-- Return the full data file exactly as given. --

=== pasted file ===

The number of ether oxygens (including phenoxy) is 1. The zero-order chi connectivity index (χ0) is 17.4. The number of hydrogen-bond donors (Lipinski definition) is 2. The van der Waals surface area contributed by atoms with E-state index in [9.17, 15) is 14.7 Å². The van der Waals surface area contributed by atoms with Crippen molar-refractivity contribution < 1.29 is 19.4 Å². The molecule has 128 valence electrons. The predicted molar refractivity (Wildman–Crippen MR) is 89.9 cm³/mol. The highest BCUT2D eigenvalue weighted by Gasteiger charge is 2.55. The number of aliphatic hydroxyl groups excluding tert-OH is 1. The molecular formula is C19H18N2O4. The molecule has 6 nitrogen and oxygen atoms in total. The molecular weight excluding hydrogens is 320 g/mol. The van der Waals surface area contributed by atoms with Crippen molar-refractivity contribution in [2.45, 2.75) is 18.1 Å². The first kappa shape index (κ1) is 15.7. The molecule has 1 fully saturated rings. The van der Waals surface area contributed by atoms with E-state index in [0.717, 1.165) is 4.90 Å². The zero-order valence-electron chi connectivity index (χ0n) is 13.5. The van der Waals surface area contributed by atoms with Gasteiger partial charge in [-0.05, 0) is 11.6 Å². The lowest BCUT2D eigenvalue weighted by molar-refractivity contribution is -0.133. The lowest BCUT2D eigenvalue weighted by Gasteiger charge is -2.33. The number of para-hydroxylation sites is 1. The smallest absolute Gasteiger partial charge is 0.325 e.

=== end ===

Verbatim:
The number of ether oxygens (including phenoxy) is 1. The zero-order chi connectivity index (χ0) is 17.4. The number of hydrogen-bond donors (Lipinski definition) is 2. The van der Waals surface area contributed by atoms with E-state index in [9.17, 15) is 14.7 Å². The van der Waals surface area contributed by atoms with Crippen molar-refractivity contribution < 1.29 is 19.4 Å². The molecule has 128 valence electrons. The predicted molar refractivity (Wildman–Crippen MR) is 89.9 cm³/mol. The highest BCUT2D eigenvalue weighted by Gasteiger charge is 2.55. The number of aliphatic hydroxyl groups excluding tert-OH is 1. The molecular formula is C19H18N2O4. The molecule has 6 nitrogen and oxygen atoms in total. The molecular weight excluding hydrogens is 320 g/mol. The van der Waals surface area contributed by atoms with Crippen molar-refractivity contribution in [2.45, 2.75) is 18.1 Å². The first kappa shape index (κ1) is 15.7. The molecule has 1 fully saturated rings. The van der Waals surface area contributed by atoms with E-state index in [0.717, 1.165) is 4.90 Å². The zero-order valence-electron chi connectivity index (χ0n) is 13.5. The van der Waals surface area contributed by atoms with Gasteiger partial charge in [-0.05, 0) is 11.6 Å². The lowest BCUT2D eigenvalue weighted by molar-refractivity contribution is -0.133. The lowest BCUT2D eigenvalue weighted by Gasteiger charge is -2.33. The number of para-hydroxylation sites is 1. The smallest absolute Gasteiger partial charge is 0.325 e.